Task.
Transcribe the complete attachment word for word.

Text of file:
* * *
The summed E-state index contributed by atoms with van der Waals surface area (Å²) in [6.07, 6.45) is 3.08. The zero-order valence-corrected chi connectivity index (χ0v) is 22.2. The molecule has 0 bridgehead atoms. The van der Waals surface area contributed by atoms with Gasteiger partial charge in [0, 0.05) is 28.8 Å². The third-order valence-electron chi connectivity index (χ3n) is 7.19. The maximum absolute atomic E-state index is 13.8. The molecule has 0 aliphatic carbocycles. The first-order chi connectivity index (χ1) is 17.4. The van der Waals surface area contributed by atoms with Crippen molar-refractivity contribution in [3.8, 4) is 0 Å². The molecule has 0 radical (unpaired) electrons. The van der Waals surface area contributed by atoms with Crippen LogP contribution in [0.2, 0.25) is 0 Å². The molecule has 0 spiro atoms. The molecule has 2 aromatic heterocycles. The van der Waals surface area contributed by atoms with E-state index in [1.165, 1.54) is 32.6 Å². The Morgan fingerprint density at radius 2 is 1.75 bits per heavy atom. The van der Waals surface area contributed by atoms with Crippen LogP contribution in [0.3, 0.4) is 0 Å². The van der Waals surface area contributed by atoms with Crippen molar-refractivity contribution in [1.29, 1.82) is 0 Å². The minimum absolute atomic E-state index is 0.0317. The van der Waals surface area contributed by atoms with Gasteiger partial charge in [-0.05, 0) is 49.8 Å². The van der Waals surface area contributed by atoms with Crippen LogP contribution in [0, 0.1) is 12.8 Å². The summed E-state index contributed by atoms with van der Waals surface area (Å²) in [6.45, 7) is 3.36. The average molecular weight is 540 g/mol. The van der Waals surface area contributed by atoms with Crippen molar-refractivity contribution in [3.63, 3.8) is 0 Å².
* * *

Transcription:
The summed E-state index contributed by atoms with van der Waals surface area (Å²) in [6.07, 6.45) is 3.08. The zero-order valence-corrected chi connectivity index (χ0v) is 22.2. The molecule has 0 bridgehead atoms. The van der Waals surface area contributed by atoms with Gasteiger partial charge in [0, 0.05) is 28.8 Å². The third-order valence-electron chi connectivity index (χ3n) is 7.19. The maximum absolute atomic E-state index is 13.8. The molecule has 0 aliphatic carbocycles. The first-order chi connectivity index (χ1) is 17.4. The van der Waals surface area contributed by atoms with Crippen molar-refractivity contribution in [3.8, 4) is 0 Å². The molecule has 0 radical (unpaired) electrons. The van der Waals surface area contributed by atoms with Crippen LogP contribution in [0.2, 0.25) is 0 Å². The molecule has 0 spiro atoms. The molecule has 2 aromatic heterocycles. The van der Waals surface area contributed by atoms with E-state index in [1.165, 1.54) is 32.6 Å². The Morgan fingerprint density at radius 2 is 1.75 bits per heavy atom. The van der Waals surface area contributed by atoms with Crippen LogP contribution in [0.3, 0.4) is 0 Å². The van der Waals surface area contributed by atoms with Crippen molar-refractivity contribution in [1.29, 1.82) is 0 Å². The minimum absolute atomic E-state index is 0.0317. The van der Waals surface area contributed by atoms with Gasteiger partial charge in [-0.05, 0) is 49.8 Å². The van der Waals surface area contributed by atoms with Crippen LogP contribution in [0, 0.1) is 12.8 Å². The summed E-state index contributed by atoms with van der Waals surface area (Å²) in [6.45, 7) is 3.36. The average molecular weight is 540 g/mol. The van der Waals surface area contributed by atoms with Crippen molar-refractivity contribution in [3.63, 3.8) is 0 Å².